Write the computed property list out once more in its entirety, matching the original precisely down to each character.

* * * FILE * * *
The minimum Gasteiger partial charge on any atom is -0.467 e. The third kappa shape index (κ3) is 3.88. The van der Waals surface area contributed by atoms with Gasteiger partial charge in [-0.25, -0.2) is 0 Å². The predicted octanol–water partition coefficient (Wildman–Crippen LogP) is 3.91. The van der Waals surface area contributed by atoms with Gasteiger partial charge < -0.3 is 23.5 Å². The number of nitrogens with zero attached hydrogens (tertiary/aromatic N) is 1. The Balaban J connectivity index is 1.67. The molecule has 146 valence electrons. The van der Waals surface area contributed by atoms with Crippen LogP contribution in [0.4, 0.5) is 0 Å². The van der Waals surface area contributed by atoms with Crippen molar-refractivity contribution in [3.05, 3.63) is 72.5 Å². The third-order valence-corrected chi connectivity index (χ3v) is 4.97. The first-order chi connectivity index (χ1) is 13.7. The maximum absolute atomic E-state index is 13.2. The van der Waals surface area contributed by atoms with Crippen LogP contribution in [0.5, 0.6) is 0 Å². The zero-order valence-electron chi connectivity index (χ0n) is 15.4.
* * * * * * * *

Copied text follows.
The minimum Gasteiger partial charge on any atom is -0.467 e. The third kappa shape index (κ3) is 3.88. The van der Waals surface area contributed by atoms with Gasteiger partial charge in [-0.25, -0.2) is 0 Å². The predicted octanol–water partition coefficient (Wildman–Crippen LogP) is 3.91. The van der Waals surface area contributed by atoms with Gasteiger partial charge < -0.3 is 23.5 Å². The number of nitrogens with zero attached hydrogens (tertiary/aromatic N) is 1. The Balaban J connectivity index is 1.67. The molecule has 146 valence electrons. The van der Waals surface area contributed by atoms with Crippen LogP contribution in [0.4, 0.5) is 0 Å². The van der Waals surface area contributed by atoms with Crippen molar-refractivity contribution in [3.05, 3.63) is 72.5 Å². The third-order valence-corrected chi connectivity index (χ3v) is 4.97. The first-order chi connectivity index (χ1) is 13.7. The maximum absolute atomic E-state index is 13.2. The van der Waals surface area contributed by atoms with Crippen LogP contribution in [0.5, 0.6) is 0 Å². The zero-order valence-electron chi connectivity index (χ0n) is 15.4.